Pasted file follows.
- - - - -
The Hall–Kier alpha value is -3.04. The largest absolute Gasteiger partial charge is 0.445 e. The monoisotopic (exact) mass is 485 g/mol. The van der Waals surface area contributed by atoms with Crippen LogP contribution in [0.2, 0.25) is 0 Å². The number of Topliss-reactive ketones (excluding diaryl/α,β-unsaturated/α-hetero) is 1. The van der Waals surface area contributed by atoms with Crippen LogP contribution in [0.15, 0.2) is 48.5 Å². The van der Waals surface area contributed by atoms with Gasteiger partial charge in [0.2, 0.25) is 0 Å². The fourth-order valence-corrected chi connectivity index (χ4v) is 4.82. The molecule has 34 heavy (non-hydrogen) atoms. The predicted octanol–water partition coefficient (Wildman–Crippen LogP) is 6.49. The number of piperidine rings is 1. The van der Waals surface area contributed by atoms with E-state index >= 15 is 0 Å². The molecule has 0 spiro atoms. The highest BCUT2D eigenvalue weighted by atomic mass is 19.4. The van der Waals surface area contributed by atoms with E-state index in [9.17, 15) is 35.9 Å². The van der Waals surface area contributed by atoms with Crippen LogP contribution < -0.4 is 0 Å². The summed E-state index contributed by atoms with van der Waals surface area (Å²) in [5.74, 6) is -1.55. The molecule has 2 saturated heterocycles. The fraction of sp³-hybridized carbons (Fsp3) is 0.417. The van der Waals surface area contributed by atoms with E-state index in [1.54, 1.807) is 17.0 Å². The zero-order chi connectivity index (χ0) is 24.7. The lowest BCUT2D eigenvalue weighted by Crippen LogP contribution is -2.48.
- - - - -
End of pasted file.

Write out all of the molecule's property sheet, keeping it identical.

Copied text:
The Hall–Kier alpha value is -3.04. The largest absolute Gasteiger partial charge is 0.445 e. The monoisotopic (exact) mass is 485 g/mol. The van der Waals surface area contributed by atoms with Crippen LogP contribution in [0.2, 0.25) is 0 Å². The number of Topliss-reactive ketones (excluding diaryl/α,β-unsaturated/α-hetero) is 1. The van der Waals surface area contributed by atoms with Crippen LogP contribution in [0.15, 0.2) is 48.5 Å². The van der Waals surface area contributed by atoms with Gasteiger partial charge in [0.2, 0.25) is 0 Å². The fourth-order valence-corrected chi connectivity index (χ4v) is 4.82. The molecule has 34 heavy (non-hydrogen) atoms. The predicted octanol–water partition coefficient (Wildman–Crippen LogP) is 6.49. The number of piperidine rings is 1. The van der Waals surface area contributed by atoms with E-state index >= 15 is 0 Å². The molecule has 0 spiro atoms. The highest BCUT2D eigenvalue weighted by atomic mass is 19.4. The van der Waals surface area contributed by atoms with E-state index in [9.17, 15) is 35.9 Å². The van der Waals surface area contributed by atoms with Crippen LogP contribution < -0.4 is 0 Å². The summed E-state index contributed by atoms with van der Waals surface area (Å²) in [5.74, 6) is -1.55. The molecule has 2 saturated heterocycles. The fraction of sp³-hybridized carbons (Fsp3) is 0.417. The van der Waals surface area contributed by atoms with E-state index in [1.54, 1.807) is 17.0 Å². The zero-order chi connectivity index (χ0) is 24.7. The lowest BCUT2D eigenvalue weighted by Crippen LogP contribution is -2.48.